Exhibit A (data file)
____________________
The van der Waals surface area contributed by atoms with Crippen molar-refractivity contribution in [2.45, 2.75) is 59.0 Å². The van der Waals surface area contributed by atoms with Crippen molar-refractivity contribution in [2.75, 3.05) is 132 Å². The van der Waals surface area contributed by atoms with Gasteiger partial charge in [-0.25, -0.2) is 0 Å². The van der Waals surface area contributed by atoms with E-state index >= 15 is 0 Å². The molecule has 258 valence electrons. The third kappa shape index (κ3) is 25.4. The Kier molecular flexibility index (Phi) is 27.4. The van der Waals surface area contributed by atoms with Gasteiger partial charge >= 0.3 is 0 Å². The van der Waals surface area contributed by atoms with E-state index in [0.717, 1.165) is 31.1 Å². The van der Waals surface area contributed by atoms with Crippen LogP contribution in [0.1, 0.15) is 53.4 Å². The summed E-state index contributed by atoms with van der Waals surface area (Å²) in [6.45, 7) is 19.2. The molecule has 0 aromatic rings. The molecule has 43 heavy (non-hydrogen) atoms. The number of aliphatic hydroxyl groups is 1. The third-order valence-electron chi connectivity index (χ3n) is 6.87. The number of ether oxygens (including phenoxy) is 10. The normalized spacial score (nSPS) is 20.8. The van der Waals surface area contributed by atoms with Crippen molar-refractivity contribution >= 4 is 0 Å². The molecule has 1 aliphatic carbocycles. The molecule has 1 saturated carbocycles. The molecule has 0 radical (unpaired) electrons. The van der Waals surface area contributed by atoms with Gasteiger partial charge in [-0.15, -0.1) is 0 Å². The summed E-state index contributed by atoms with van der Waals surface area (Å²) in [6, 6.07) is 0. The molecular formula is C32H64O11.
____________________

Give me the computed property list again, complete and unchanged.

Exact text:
The van der Waals surface area contributed by atoms with Crippen molar-refractivity contribution in [2.45, 2.75) is 59.0 Å². The van der Waals surface area contributed by atoms with Crippen molar-refractivity contribution in [2.75, 3.05) is 132 Å². The van der Waals surface area contributed by atoms with Gasteiger partial charge in [-0.25, -0.2) is 0 Å². The van der Waals surface area contributed by atoms with E-state index >= 15 is 0 Å². The molecule has 258 valence electrons. The third kappa shape index (κ3) is 25.4. The Kier molecular flexibility index (Phi) is 27.4. The van der Waals surface area contributed by atoms with Gasteiger partial charge >= 0.3 is 0 Å². The van der Waals surface area contributed by atoms with E-state index in [0.717, 1.165) is 31.1 Å². The van der Waals surface area contributed by atoms with Crippen LogP contribution in [0.1, 0.15) is 53.4 Å². The summed E-state index contributed by atoms with van der Waals surface area (Å²) in [6.45, 7) is 19.2. The molecule has 0 aromatic rings. The molecule has 43 heavy (non-hydrogen) atoms. The number of aliphatic hydroxyl groups is 1. The third-order valence-electron chi connectivity index (χ3n) is 6.87. The number of ether oxygens (including phenoxy) is 10. The normalized spacial score (nSPS) is 20.8. The van der Waals surface area contributed by atoms with Crippen molar-refractivity contribution >= 4 is 0 Å². The molecule has 1 aliphatic carbocycles. The molecule has 1 saturated carbocycles. The molecule has 0 radical (unpaired) electrons. The van der Waals surface area contributed by atoms with Gasteiger partial charge in [-0.15, -0.1) is 0 Å². The summed E-state index contributed by atoms with van der Waals surface area (Å²) in [6, 6.07) is 0. The molecular formula is C32H64O11.